The Canadian premiere of Natasha, Pierre & the Great Comet of 1812 has been a long time in the making.
What: Natasha, Pierre & the Great Comet of 1812
Where: Crow’s Theatre, 345 Carlaw Ave.
When: Tue., Dec. 5 until at least Sun., Jan. 7
Why you should go: Eccentric musical adaption of War and Peace makes Canadian premiere with Hailey Gillis starring as Natasha.
THE CANADIAN PREMIERE of Natasha, Pierre & the Great Comet of 1812 has been a long time in the making.
Dave Malloy’s eccentric, sung-through musical adaptation of a 70-page snippet from War and Peace was slated to play at Toronto’s Winter Garden Theatre in early 2021. The pandemic blocked that attempt; but the show’s producers, Crow’s Theatre and the Musical Stage Company, are giving it another go this December with a production helmed by Chris Abraham.
Great Comet will run at the Guloien Theatre, the main performance space at Streetcar Crowsnest in Leslieville. While the Winter Garden seats just under 1,000, the Guloien’s capacity tends to hover around 200. This extra intimacy makes sense for a show that premiered at the 99-seat Ars Nova in New York four years before hitting Broadway to significant critical success in 2016.
“It feels right to have it be at Crow’s because it takes those two extremes and sort of synthesizes them,” says cast member Hailey Gillis in a mid-rehearsal interview at Streetcar Crowsnest. “It’s got that ‘reach for the commercial stars’ of big theatre but also that amazing indie feel … the Winter Garden is a beautiful space, but this is where it’s supposed to be. Now it feels right.”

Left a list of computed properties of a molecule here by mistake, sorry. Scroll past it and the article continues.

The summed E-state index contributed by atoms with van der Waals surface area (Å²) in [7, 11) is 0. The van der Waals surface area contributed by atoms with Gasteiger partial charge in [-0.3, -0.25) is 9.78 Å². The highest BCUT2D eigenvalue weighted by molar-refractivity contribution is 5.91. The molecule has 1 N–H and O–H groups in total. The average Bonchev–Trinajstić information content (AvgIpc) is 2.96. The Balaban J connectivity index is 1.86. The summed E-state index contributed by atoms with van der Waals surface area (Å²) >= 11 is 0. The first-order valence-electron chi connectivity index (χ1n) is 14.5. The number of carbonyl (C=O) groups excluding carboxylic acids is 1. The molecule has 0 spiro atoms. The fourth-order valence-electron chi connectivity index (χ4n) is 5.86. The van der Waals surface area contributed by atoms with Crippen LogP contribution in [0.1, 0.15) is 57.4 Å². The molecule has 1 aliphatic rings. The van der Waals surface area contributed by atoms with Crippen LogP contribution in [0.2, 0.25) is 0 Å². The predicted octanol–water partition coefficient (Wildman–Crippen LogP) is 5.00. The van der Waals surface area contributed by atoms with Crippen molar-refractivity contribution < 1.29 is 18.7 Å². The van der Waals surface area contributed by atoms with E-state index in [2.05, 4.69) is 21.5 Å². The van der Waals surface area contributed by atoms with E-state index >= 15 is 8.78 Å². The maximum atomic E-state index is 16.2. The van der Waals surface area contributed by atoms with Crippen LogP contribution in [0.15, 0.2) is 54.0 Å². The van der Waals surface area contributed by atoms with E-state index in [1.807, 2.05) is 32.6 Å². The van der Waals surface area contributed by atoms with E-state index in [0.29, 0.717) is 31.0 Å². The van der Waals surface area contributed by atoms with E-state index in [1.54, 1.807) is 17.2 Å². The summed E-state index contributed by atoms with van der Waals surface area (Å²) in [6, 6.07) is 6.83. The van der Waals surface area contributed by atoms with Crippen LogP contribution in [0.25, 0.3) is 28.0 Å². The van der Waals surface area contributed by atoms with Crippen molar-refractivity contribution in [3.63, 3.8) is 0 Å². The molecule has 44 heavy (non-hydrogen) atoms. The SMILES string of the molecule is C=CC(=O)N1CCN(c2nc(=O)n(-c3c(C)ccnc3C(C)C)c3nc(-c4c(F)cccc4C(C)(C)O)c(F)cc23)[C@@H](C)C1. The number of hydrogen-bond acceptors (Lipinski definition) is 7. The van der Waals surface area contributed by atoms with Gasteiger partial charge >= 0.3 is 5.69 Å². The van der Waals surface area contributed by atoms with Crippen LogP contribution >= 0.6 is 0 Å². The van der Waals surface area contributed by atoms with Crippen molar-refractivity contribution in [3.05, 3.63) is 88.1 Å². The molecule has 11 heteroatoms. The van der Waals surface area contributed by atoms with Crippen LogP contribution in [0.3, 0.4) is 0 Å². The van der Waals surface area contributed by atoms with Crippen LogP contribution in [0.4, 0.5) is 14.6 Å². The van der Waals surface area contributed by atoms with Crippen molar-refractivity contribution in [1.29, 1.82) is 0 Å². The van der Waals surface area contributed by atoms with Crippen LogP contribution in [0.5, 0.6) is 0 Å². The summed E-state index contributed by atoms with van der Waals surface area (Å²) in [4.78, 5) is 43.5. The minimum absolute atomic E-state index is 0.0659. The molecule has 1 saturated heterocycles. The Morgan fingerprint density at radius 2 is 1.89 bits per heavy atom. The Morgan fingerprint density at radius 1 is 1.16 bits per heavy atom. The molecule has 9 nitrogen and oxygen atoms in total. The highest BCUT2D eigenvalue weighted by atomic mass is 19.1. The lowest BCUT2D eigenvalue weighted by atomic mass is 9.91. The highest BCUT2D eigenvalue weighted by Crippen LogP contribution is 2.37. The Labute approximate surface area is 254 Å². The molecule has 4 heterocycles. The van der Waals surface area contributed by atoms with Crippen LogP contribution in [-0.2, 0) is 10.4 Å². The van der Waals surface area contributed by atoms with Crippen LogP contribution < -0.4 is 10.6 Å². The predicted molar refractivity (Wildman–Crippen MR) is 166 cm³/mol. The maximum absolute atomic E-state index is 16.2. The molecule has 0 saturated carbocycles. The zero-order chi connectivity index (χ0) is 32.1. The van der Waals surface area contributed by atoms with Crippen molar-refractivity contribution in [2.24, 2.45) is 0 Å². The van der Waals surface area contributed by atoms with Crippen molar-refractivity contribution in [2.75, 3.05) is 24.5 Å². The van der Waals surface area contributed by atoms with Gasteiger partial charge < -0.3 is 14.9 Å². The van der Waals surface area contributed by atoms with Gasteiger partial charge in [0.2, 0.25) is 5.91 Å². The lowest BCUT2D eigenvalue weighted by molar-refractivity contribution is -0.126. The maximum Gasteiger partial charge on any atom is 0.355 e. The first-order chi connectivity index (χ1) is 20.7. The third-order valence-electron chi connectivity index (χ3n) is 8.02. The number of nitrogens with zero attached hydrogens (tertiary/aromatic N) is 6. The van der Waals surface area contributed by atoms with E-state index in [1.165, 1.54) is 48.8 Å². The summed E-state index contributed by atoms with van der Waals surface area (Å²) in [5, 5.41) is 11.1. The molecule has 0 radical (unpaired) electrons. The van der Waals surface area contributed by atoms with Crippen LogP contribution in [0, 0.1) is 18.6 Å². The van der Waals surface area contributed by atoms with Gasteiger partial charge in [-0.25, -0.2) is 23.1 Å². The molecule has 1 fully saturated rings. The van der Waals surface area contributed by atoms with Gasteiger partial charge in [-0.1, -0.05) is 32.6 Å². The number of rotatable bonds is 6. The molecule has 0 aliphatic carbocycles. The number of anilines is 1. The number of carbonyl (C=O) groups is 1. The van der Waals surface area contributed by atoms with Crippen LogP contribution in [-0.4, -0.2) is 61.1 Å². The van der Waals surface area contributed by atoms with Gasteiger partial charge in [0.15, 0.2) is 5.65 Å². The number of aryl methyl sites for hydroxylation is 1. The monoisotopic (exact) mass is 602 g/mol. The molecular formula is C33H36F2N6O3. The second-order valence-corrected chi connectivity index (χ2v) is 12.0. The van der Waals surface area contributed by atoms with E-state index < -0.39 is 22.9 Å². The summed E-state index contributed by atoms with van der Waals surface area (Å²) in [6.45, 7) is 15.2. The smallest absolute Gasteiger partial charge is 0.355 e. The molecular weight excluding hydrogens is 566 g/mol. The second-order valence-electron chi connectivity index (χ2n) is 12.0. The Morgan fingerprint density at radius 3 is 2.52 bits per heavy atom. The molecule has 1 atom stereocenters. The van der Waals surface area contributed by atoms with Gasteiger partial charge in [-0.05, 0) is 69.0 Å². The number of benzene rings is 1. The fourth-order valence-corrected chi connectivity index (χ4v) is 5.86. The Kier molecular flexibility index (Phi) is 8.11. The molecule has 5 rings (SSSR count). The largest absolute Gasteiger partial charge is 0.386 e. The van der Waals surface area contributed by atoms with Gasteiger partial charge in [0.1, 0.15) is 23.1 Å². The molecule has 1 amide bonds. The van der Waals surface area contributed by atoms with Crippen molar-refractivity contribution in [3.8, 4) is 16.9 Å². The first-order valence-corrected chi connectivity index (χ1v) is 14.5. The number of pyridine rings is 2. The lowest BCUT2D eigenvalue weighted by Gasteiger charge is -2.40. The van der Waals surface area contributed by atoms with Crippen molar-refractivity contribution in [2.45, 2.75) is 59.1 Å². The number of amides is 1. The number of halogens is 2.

Gillis plays the titular Natasha, a 19-year-old betrothed to a soldier away at war. Visiting Moscow in 1812, she meets another man, the hot and hedonistic Anatole. Love, drama and lots else ensue — as the show’s opening number instructs over a punchy accordion beat and the smell of vodka, “It’s a complicated Russian novel / Everyone’s got nine different names / So look it up in your program / We’d appreciate it, thanks a lot!”
That song gives Natasha the label of “young”; likewise, you could call her an ingenue. But Gillis sees more in her. “She’s young and old. She’s got an old soul, but she’s got this mercurial way of thinking about things and reacting to things,” says Gillis. “I think she’s quite incredible. And I think what the music offers — what Dave Malloy has created — is this immense, emotional, beautiful, chaotic, melodic world for her to live in.”
This isn’t Gillis’s first Malloy adventure. In 2019, she starred in a Marie Farsi-directed Crow’s Theatre production of the composer’s knotty song cycle Ghost Quartet. Gillis shares that the best way to watch that complexly structured musical is to give up on interpretation and let the spectral four-part harmonies wash over you.
Great Comet is different. It moves fast but Gillis thinks it forces audiences to come along for the ride and really invest. “That’s what it’s doing … it’s like: ‘Come with me now, it’s gonna be really fun, but you gotta keep up, let’s go.’ And then at the end, it spits you out,” she says. “I think you have no choice but to get on the train of the show and then get off when it’s over.”